No, For Real, You Can Make Pulled Pork Yourself

porkkkkPulled pork (and any kind of barbecue, really) is just not something I do myself because every time you see a Food Network special on good barbecue there’s some toothless guy in denim overalls talking about how he’s been slow cooking his meat for 23 hours in a home-built smoker that requires 4 cords of wood a night to run smoothly. Ain’t nobody got time for that.

But…the slow cooker! The things you can do with a slow cooker never cease to amaze me. My aunt used to cook pork like this so I finagled the “recipe” from my mom and went to town. Guys, if you need to feed 18 people with very little prep for about $20, this is your recipe. Are you listening, Michelle Duggar?

Not only does this method produce the most tender meat ever, it’s so stinking easy and pulled pork leftovers are ridiculously versatile. You can turn them into a corn casserole bake or you could make adorable little puff pastry pulled pork pockets because they’re delicious and also, alliteration!

Dust off that slow cooker. (No, seriously, dust it off. You haven’t used it in a while.)

 

SLOW COOKER PULLED PORK
makes 6-8 lbs.
serves 10-14 people

Ingredients:

6-8 lb. pork shoulder or pork butt (bone in or bone out)
12 oz. bottle of your favorite BBQ sauce
2 cloves garlic, smashed
1 whole onion, sliced up
8-14 oz. chicken stock (whatever size can you have)
salt, pepper

slow cooker goodness1. Combine half the BBQ sauce and all of the chicken stock together in a bowl. Use a whisk to combine and add salt and pepper to taste.

2. Place half the onions and both garlic cloves on the bottom of the slow cooker. Add the meat – no need to trim or remove the bones – and be sure it all sits low enough that the lid of the slow cooker will close. Add the remaining onions on top of the meat then pour the BBQ sauce/chicken stock mixture on top.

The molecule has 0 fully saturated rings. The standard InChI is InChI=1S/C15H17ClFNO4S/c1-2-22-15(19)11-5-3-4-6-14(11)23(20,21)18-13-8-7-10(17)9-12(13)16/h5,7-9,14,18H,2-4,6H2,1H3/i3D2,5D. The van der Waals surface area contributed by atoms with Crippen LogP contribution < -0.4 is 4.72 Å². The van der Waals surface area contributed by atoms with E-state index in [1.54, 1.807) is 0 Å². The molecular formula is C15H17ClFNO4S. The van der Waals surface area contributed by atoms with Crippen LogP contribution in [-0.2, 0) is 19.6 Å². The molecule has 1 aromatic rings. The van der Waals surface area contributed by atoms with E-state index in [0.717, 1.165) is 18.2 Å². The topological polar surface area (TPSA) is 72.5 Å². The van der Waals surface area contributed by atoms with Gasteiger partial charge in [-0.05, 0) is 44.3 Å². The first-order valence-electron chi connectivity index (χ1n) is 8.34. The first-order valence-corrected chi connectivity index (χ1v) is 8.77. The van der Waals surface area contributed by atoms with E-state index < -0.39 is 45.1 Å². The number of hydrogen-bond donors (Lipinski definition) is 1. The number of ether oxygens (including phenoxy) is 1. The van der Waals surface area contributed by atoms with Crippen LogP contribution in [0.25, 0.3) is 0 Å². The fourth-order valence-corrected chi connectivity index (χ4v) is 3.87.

3. Set the slow cooker on low and cook for 7-10 hours. If you can, turn the meat about halfway through to be sure all sides get a soak. Before you serve, remove any bones with tongs as well as any big fatty chunks (the fat’s what makes it delicious! Learn to love it!) Use tongs or a big fork to “pull” the pork apart into slivers and ribbons. Use a slotted spoon to remove to a serving bowl as there will be a lot of residual liquid in the slow cooker. Serve as is or mix more BBQ sauce into the meat.

Put on buns with more BBQ sauce and cole slaw, if you hate things that taste good.

 

PUFF PASTRY PULLED PORK POCKETS

pockets of yum

Ingredients:

Leftover pulled pork
1-2 sheets frozen puff pastry, thawed
BBQ Sauce of your choosing
Any cheese you like
flour for dusting

1. Lightly dust a flat surface and roll the puff pastry out as thinly as possible. Be sure to keep the pastry as cold as you can, so work relatively quickly. Each sheet will make about 4 pork pockets. Using a pizza cutter or knife, cut each sheet in half each way to make 4 equal pieces.

purses of pork2. In a separate bowl, combine pulled pork with as much barbecue sauce as you like (you want it relatively wet) and use a spoon to scoop pulled pork in the corner of each pastry square, leaving about a 1/2″ border. Use a pastry brush to lightly wet all the borders of the puff pastry squares with water so they’ll seal properly. Top each pile of pork with cheese if you like. Fold the other corner of the pastry over to form a closed triangle. Use a fork to press the edges together forming a tight seal. Poke each pastry pocket a few times with the fork so it can release steam. Brush the tops of the pastry with a little olive oil so they’ll brown.

3. Bake for about 20-25 minutes at 425 degrees until the puff pastry is browned (or follow the directions on the back of your puff pastry box.) Serve with more BBQ sauce for dipping.

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2 thoughts on “No, For Real, You Can Make Pulled Pork Yourself

  1. LOVE! I do pulled pork in my slow cooker with much success. But what I HAVE to do is get it good and seared on every feasible side on my grill. I load it with wood chips for a smokier flavor and coat the outside with brown sugar, salt and spices. YUM. You get those nice burnt ends that way 🙂

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